I spoke about principally three things that I thought the committee hadn't heard before. The scope of this matter is something that's been quite daunting for anybody in communication studies. It's as though everything is all in one basket all at once, and what are the million different things you've studied over the past 10 years that you might pull out?
We've been trying to move fairly quickly on making recommendations. I think there has been a lot of movement on ads and ad transparency. I certainly think that more inquiry into the ad market is not necessarily hard to do. It's very evident that there's a problem there.
I think the question of other steps is one that has come up in a roundabout way. There's the question of content moderation. One of the fallacies that we have is that social media platforms are unregulated, but really we have a whole host of varying levels of rules that are more or less transparent that are filtering all content. A lot of that is for illegal content, but there have also been concerns about, for example, women's breastfeeding groups on Facebook being censored.
I think one of the steps that I and my colleagues Chris Tenove and Heidi Tworek are talking about is having a social media council, similar to a broadcasting standards council, so that you can start coordinating this kind of grey area of content moderation, which is increasingly what platforms do, and I think is largely an intractable problem. To echo Ben Scott's point, I don't think we're going to solve this thing. I think it's about developing those institutions that can maintain that.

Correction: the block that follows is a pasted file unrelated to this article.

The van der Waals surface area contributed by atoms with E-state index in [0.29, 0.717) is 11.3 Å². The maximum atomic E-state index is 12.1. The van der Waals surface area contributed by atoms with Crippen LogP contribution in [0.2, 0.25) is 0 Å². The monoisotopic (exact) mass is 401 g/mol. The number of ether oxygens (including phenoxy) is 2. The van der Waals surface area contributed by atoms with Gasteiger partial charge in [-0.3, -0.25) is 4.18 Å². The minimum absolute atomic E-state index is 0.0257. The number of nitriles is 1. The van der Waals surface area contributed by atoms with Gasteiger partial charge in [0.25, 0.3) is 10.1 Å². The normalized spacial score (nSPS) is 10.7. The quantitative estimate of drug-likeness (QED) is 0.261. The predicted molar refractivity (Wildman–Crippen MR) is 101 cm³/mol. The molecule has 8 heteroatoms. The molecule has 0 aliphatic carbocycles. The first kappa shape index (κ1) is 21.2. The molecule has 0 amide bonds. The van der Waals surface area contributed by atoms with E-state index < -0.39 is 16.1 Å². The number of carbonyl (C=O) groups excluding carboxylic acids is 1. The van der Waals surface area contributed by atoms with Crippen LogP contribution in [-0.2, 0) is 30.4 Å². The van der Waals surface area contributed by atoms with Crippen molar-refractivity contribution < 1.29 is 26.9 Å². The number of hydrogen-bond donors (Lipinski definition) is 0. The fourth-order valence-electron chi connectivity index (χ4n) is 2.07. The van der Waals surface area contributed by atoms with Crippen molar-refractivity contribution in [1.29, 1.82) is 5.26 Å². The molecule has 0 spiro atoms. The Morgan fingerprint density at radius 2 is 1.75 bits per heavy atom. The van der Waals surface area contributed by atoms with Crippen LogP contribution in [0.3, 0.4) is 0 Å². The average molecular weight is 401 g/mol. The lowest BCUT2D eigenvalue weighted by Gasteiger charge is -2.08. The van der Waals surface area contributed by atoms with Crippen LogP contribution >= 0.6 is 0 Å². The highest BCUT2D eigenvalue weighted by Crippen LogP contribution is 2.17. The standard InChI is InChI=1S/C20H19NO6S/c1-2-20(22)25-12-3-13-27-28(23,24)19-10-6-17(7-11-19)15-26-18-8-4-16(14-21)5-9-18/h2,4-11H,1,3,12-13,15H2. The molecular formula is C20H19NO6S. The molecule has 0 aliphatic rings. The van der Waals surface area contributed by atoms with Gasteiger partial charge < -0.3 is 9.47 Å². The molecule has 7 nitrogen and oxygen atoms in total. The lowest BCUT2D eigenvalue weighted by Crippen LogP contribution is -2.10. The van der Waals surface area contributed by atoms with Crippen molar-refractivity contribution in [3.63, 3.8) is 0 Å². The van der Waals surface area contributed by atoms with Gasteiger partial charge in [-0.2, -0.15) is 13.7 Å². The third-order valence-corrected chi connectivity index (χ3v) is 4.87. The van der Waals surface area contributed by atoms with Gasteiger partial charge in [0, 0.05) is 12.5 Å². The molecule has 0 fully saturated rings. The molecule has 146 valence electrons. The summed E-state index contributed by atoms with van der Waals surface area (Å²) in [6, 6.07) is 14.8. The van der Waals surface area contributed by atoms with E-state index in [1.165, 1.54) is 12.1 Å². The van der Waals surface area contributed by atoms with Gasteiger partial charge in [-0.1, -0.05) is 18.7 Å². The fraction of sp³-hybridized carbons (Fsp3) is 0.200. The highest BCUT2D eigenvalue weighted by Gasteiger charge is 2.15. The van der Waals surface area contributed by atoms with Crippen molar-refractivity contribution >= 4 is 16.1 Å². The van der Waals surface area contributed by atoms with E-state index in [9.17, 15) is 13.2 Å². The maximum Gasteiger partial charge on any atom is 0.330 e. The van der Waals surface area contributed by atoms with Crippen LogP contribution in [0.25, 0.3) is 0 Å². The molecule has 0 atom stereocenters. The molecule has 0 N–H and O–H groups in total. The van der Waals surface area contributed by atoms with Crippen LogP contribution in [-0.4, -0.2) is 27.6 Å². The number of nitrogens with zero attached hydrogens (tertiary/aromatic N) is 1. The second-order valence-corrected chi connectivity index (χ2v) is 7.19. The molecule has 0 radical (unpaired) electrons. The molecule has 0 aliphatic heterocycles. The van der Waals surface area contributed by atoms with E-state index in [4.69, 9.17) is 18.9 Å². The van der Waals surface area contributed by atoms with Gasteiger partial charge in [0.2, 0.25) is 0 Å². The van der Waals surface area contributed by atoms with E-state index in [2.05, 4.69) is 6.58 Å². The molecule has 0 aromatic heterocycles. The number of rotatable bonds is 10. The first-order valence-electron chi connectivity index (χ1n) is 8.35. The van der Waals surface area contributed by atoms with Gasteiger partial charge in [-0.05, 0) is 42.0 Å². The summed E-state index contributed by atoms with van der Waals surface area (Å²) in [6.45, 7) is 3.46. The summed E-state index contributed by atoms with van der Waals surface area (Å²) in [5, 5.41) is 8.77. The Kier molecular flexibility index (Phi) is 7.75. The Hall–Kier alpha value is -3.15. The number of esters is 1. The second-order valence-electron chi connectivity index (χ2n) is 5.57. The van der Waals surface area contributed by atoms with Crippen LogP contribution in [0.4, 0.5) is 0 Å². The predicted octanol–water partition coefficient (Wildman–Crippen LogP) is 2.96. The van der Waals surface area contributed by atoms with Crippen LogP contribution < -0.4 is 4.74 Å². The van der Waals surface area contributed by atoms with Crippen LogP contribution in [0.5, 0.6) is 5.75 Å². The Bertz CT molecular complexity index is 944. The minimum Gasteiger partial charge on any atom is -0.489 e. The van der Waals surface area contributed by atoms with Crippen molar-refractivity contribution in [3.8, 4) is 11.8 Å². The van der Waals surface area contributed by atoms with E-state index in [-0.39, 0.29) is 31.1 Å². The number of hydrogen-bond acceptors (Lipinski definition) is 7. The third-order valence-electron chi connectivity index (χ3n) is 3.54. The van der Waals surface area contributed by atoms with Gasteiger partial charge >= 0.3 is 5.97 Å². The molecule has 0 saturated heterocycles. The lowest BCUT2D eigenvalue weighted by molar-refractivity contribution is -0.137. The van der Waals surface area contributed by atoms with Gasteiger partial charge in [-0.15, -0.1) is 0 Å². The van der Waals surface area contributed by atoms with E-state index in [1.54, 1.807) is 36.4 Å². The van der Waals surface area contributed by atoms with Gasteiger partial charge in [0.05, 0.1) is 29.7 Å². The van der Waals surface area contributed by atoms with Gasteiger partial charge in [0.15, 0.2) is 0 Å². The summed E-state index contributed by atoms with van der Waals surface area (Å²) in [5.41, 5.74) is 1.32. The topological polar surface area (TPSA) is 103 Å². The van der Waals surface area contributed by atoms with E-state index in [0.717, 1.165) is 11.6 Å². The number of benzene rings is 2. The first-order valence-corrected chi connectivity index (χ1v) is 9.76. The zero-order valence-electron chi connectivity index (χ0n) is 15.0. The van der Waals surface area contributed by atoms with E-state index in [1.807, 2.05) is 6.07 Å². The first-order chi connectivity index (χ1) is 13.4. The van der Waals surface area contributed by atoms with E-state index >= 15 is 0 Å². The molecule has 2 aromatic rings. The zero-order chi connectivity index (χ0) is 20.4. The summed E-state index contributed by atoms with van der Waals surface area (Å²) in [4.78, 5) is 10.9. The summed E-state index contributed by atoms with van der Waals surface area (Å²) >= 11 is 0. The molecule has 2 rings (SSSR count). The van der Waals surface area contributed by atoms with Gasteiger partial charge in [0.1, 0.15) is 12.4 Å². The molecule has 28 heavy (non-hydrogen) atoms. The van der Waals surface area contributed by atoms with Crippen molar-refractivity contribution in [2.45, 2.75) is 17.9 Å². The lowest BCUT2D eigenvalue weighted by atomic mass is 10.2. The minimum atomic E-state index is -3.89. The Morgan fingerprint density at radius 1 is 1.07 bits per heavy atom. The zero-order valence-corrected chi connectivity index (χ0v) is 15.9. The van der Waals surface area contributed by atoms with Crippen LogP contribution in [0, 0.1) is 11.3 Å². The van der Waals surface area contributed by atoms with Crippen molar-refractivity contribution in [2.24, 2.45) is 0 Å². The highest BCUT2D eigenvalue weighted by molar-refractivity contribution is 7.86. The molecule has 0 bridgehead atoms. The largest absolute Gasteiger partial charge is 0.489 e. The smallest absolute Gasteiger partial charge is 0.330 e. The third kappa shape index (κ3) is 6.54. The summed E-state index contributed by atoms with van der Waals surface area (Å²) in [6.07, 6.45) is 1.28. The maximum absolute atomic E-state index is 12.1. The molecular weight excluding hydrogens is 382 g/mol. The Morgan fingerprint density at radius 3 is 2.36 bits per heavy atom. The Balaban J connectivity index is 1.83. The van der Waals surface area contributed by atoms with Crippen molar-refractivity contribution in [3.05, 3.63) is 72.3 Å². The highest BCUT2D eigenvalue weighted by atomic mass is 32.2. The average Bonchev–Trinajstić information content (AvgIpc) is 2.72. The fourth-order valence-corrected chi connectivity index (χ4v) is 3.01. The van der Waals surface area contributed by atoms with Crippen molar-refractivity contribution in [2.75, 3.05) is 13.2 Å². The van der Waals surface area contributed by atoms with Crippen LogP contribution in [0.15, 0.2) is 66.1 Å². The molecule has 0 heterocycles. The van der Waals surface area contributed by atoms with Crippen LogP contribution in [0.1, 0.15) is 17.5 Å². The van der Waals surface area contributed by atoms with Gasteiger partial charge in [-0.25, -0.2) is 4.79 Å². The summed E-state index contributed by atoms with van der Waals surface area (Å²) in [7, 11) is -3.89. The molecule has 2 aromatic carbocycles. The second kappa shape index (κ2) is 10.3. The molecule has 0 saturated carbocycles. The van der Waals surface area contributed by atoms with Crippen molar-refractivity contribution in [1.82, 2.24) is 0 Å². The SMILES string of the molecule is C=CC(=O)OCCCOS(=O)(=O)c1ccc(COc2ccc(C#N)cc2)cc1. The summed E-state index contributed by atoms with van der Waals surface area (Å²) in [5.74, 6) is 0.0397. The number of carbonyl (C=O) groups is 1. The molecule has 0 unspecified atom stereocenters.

Third, I think this code of conduct is something that really should have been done. There's reluctance by the party to do it. I'm frustrated that there haven't been any takeaways when this is something that we've been talking about for months. At some point it's not my deadline. I would hope there would be some more movement on that.
Finally, there have been discussions about Bill C-76 and privacy, and the government has stated that it's not moving forward on putting political parties under privacy law. I think that's a real shortcoming. I think it's a very easy fix, and we see it being effective in B.C.